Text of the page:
Intelect and the Modern College-Joshua Claybourn wanted me to weigh in on his piece the lack of apprecation of the intelect in modern education. There are a number of reasons for the loss of the classic intelectual endevour of college and in education in general. Let me try to identify a few. The first is that in earlier eras, people were developing an general intelect rather than a set of skills. Buisnesses would hire smart college grads and teach them the details of a position rather than expect that the student had a mastery of a field before hiring them. In the 60s, a History major could get a job as an accountant, or an English major could get a management job at a bank. Today, the BBA would be the gateway for both jobs, unless you have killer connections with the business. This creates a desire to develop particular skills and knowledge rather than a small-l liberal education. Most colleges have some sort of general studies requirement, where each student has to take something like two social studies classes, two science classes, two humanities classes and two international-multicultural (often with a de facto X-studies PC class requirement) classes. However, many students will treat these as time cards that need to be punched on the way to their degrees. Secondly, we have become a captive of credentialitis. Larger organizations (also having to deal with a raft of labor laws) will tend to screen by degree and major rather than skills. Despite having a college teaching background, I couldn't teach high school in most states without a education degree. My friend Alan was an accounting major in college, but because his school labled it as a Management major, he gets turned down for accounting jobs unless he gets a chance to show the employer his transcripts. In an increasingly litigeous society, going by credential rather than a more subjective feel for the person's ability to do the job will leave employers less liable to lawsuits. Thirdly, with the increase in credentialitis and demand for detail skills for many jobs, many people that would be working with a high school degree and learing on the job are being forced to get a college degree to get by. People with college degrees will go on for MBAs to differentiate themselves from the huddled masses with mere BBAs. Note the number of smallers schools (including Warner Southern) that have added MBA programs to meet this credentialitis-driven demand. This brings a lot of people who aren't overly interested in a broad, classic liberal education but want to get their credential rather than a education. Fourthly, this new crop of students makes the modern campus more egalitarian. The old collegiate intelectual order had a blend of elitism and meritocracy, where the "best and the brightest" met, networked and got a broad understanding of the world. There are pockets of that still remaining, but a different paradigm, creating experts not intelectuals, has been created. That elitism was first altered by the GI Bill, enabling the non-elites to more easily go to college. Later, the addition of women and minorities to the mix further changed the dynamic of an affulent-male universe. Modern liberalism questioned the classical foundations of the old system, as Aristotle was replaced by Angelou and Latin with Lesbian Studies. The rights-based arguments of modern discourse made meritocracy harder to enforce; standards were weakened so as to not offend the new members of the expanded community. Such an intelectual haven will be assailed from the populist right as a bunch of liberal egg-heads out of touch with reality and from the "progressive" left as worshiping dead white males and the idea of absolute truths. The natural meritocracy of the classic college makes the less-talented jelous. It will rarely be popular, but will continue to exist if there are people willing to go beyond the short-term and continue to think about the Big Picture.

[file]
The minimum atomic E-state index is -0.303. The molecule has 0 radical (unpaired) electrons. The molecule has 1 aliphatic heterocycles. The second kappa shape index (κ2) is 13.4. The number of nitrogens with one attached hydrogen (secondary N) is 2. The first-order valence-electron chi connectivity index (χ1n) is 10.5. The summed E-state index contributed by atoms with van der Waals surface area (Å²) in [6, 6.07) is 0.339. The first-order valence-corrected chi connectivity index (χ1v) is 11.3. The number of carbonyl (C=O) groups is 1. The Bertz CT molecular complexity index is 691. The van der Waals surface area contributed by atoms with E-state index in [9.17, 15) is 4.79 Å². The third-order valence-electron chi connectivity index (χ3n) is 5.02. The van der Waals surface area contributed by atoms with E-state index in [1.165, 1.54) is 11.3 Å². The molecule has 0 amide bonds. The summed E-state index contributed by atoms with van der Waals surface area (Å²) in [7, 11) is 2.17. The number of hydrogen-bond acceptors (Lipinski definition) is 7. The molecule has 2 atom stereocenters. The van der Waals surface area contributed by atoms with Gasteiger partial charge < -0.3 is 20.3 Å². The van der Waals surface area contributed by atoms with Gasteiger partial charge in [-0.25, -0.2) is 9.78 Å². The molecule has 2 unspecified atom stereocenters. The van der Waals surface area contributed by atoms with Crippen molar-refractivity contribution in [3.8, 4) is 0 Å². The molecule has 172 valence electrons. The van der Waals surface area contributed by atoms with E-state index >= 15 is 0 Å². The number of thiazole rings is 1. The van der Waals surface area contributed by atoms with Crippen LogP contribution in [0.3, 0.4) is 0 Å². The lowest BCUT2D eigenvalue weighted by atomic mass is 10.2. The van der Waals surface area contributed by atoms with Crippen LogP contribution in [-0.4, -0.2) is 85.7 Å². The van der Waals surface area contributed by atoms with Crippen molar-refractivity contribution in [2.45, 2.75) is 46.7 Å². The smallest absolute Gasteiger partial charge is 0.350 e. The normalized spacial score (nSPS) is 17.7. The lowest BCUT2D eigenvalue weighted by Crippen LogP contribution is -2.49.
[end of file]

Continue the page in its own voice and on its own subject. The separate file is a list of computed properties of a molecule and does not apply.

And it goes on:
It's a Small Blogosphere After All.-Bloggedy Blog had a Seven Degrees of Separation blog game going, picking a random blog, and coming back home in three links via Dr. Weevil and yours truly.